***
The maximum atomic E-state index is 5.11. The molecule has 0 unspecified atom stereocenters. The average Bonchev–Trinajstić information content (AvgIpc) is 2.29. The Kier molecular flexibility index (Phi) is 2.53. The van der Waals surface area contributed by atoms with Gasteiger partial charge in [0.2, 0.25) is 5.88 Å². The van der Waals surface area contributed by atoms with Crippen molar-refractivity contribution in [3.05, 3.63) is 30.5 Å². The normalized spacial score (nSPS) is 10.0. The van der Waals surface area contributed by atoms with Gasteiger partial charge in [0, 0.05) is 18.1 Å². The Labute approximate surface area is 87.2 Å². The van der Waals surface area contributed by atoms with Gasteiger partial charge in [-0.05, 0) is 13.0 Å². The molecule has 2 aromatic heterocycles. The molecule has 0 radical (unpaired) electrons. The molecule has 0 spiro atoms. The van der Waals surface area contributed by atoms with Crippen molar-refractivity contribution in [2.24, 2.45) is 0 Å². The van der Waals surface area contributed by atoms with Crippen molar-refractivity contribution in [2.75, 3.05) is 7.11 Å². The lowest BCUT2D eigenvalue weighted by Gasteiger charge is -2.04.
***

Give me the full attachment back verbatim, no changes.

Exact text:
The maximum atomic E-state index is 5.11. The molecule has 0 unspecified atom stereocenters. The average Bonchev–Trinajstić information content (AvgIpc) is 2.29. The Kier molecular flexibility index (Phi) is 2.53. The van der Waals surface area contributed by atoms with Gasteiger partial charge in [0.2, 0.25) is 5.88 Å². The van der Waals surface area contributed by atoms with Crippen molar-refractivity contribution in [3.05, 3.63) is 30.5 Å². The normalized spacial score (nSPS) is 10.0. The van der Waals surface area contributed by atoms with Gasteiger partial charge in [0, 0.05) is 18.1 Å². The Labute approximate surface area is 87.2 Å². The van der Waals surface area contributed by atoms with Gasteiger partial charge in [-0.05, 0) is 13.0 Å². The molecule has 2 aromatic heterocycles. The molecule has 0 radical (unpaired) electrons. The molecule has 0 spiro atoms. The van der Waals surface area contributed by atoms with Crippen molar-refractivity contribution in [2.24, 2.45) is 0 Å². The van der Waals surface area contributed by atoms with Crippen molar-refractivity contribution in [2.75, 3.05) is 7.11 Å². The lowest BCUT2D eigenvalue weighted by Gasteiger charge is -2.04.